International Desertification & Drought Day

    Two of the CFF’s major school projects are based in Tanzania, Shimbwe Chini and Sia Shimbwe Primary Schools. The children who go to these schools are normally the sons and daughters of agricultural labourers who have not been fortunate enough to receive such an education. However, these children and their parents and their parents’ livelihoods are at stake. Read on to find out how.  

    Where is Tanzania and how does its climate work?

    Tanzania is situated in the East of Africa in the African Great Lakes region. As such, its climate is characterised by longer periods of heavy rainfall interspersed with substantial dry spells. The periods of rainfall are divided up into two rainy seasons: the long rains which fall during April – June and the short rains, falling between October and December. Thus, these six months account for the entirety of Tanzania’s annual rainfall, meaning that if they don’t arrive on time or don’t come at all, the country suffers from severe water shortages. Tanzania may well still be enjoying the long rains as Lyconet writes this article; however, this is not the case every year.

    How do the two annual rainy seasons prevent this?

    The long and short rains perform several functions. They refill surface water basins, make it possible to farm crops and allow land used for grazing to recover from the dry seasons.

    How are the rainy seasons in Tanzania disrupted?

    On average, Tanzania receives ±50% of the normal amount of rainfall in the centre and south of the country and less than 30% of the normal amount of rains in the north of the country, leading to overall droughts. For farmers, this means that the maize crop of the harvest doesn’t reach demand due to crop failure. It also means that the next season will not meet conditions in which the seeds can germinate, leading to an unfavourable harvest, regardless of the long rainy season.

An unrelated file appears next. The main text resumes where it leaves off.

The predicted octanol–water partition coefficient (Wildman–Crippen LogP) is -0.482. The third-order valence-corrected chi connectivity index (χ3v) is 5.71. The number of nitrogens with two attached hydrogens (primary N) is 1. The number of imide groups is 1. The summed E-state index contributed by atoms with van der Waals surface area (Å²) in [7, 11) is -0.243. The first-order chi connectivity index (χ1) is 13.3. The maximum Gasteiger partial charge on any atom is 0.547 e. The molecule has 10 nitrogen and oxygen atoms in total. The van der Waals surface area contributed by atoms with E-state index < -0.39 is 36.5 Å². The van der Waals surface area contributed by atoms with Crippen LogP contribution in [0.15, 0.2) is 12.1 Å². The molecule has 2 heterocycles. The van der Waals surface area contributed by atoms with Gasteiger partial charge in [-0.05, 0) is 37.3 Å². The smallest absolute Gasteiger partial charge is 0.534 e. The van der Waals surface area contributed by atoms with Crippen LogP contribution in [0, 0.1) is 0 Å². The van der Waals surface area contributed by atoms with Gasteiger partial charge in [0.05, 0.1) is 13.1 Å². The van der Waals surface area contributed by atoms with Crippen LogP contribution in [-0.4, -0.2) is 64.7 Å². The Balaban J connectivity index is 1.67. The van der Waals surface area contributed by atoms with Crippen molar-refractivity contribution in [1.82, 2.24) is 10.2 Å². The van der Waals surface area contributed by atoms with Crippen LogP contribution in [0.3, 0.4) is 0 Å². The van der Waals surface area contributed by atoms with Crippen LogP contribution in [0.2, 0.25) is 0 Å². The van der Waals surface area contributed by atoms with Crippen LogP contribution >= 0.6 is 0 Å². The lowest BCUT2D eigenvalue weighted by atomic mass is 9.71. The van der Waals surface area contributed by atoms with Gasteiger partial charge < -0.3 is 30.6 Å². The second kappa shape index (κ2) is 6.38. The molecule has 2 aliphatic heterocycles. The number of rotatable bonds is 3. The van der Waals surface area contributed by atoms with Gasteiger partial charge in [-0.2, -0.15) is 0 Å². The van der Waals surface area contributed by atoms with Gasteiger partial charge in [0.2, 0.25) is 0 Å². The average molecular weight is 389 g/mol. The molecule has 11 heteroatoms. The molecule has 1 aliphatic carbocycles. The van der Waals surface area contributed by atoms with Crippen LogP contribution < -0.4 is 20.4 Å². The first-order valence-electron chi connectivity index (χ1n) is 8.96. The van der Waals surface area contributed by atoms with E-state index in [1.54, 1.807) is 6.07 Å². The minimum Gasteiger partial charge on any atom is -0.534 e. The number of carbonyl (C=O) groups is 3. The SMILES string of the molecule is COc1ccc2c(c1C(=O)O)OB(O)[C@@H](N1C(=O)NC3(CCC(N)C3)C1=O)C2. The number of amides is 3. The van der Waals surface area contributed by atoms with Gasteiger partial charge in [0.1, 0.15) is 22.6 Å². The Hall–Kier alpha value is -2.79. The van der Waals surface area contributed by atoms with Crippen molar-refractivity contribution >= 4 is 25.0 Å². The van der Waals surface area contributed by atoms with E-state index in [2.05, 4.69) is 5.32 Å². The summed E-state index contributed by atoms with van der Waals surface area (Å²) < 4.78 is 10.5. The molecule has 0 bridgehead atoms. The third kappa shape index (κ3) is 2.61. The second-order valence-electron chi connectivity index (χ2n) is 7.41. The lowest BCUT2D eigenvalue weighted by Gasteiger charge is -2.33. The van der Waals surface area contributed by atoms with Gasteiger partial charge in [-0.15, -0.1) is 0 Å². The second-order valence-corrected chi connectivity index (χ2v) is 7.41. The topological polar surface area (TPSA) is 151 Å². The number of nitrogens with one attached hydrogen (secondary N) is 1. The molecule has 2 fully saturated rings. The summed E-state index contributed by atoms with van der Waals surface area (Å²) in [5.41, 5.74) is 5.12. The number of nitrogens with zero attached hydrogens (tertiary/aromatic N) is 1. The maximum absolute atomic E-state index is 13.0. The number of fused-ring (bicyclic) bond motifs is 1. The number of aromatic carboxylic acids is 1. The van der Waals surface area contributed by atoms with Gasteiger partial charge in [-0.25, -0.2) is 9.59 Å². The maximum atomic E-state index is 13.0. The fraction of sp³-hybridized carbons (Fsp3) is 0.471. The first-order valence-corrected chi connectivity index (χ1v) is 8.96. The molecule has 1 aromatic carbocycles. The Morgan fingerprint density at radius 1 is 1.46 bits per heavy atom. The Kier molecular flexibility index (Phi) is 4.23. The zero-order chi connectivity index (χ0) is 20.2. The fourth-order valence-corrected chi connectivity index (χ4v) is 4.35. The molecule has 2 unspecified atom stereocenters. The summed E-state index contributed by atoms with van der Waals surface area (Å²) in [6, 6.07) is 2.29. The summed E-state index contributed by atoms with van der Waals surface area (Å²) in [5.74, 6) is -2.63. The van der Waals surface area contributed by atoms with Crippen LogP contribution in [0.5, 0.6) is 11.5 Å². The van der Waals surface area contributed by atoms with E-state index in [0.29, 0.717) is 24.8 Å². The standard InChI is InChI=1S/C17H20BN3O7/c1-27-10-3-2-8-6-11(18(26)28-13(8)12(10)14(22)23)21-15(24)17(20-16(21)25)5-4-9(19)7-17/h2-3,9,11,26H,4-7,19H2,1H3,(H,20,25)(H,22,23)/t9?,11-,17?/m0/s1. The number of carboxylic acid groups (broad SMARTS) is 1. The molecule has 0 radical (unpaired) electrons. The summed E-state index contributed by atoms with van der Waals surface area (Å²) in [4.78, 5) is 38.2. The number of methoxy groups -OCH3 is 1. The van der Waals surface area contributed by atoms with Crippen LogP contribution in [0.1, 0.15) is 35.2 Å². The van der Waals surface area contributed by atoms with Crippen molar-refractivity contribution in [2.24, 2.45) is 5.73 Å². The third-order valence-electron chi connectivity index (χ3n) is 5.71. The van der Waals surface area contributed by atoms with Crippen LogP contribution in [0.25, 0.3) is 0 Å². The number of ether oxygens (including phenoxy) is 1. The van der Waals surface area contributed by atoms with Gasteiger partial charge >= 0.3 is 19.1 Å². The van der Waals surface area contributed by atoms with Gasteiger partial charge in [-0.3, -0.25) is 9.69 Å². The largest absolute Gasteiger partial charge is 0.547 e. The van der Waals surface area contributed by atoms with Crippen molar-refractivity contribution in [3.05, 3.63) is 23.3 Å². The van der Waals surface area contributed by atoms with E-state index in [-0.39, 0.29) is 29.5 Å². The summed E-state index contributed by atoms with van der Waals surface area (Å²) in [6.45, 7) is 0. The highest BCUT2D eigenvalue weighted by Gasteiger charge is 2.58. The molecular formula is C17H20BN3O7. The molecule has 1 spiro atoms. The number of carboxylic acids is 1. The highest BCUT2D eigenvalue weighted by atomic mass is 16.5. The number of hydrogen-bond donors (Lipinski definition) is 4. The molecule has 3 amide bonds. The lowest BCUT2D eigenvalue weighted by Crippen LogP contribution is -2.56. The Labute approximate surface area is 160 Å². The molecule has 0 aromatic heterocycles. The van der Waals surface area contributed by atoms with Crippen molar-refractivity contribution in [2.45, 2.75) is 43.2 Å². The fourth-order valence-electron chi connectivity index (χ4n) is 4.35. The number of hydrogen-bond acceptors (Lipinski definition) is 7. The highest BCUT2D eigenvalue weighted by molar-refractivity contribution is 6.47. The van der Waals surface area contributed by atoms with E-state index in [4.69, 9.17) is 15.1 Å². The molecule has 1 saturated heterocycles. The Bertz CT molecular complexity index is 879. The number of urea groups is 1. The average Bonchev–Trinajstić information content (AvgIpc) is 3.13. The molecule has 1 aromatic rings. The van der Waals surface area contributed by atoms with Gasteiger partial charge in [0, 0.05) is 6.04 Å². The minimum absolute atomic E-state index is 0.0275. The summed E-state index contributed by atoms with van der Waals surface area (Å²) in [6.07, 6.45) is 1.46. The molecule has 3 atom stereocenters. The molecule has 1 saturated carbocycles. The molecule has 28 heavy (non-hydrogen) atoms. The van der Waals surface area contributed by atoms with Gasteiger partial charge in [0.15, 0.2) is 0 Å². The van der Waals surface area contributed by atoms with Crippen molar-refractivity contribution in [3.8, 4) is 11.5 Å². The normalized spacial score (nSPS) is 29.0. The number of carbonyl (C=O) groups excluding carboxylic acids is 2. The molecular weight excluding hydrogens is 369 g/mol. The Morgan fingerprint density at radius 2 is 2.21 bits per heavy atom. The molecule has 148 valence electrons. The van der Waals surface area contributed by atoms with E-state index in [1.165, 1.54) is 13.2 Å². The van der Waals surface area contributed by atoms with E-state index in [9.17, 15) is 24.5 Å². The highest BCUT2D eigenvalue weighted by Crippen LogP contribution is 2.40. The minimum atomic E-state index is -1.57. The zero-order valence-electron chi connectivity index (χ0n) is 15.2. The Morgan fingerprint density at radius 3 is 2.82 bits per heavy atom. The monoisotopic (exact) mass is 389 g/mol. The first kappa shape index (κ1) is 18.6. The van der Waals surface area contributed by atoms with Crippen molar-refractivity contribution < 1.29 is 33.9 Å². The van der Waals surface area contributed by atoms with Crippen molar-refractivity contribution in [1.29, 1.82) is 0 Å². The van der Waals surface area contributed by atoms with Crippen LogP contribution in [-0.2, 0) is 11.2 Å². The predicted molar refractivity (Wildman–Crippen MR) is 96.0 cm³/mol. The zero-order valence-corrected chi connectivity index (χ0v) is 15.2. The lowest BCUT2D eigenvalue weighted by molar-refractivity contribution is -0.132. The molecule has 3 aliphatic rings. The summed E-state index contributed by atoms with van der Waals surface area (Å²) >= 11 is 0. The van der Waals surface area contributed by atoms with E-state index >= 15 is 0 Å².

International Desertification & Drought Day

    As yesterday was International Desertification & Drought Day and it’s precisely this which is here to draw attention to. You might ask, what is desertification? Desertification is the “degradation of land in arid, semi-arid and dry sub-humid areas”. This is caused by human actions and climatic variations. It doesn’t mean that existing deserts are expanding. Its areas of otherwise productive land which become desert-like as the result of dryland ecosystems, which cover over one third of the world’s land area. These areas are extremely vulnerable to overexploitation and inappropriate land use. Many factors contribute to fertile areas becoming dry and unproductive, such as poverty, political instability, deforestation, overgrazing and bad irrigation practices.

    What can Lyconet do to help the children at Shimbwe Chini and Sia Shimbwe schools?

    By teaming up with the CFF, we here at Lyconet could ensure that the children at Shimbwe Chini and Sia Shimbwe schools have access to the necessary food reserves and water supplies necessary in the event of a severe drought. It’s these measures which could make the difference between life and death for these families and they wouldn’t cost much to implement. So let’s support these children, by giving just a little bit back and know that we are preparing CFF’s schools for the future.

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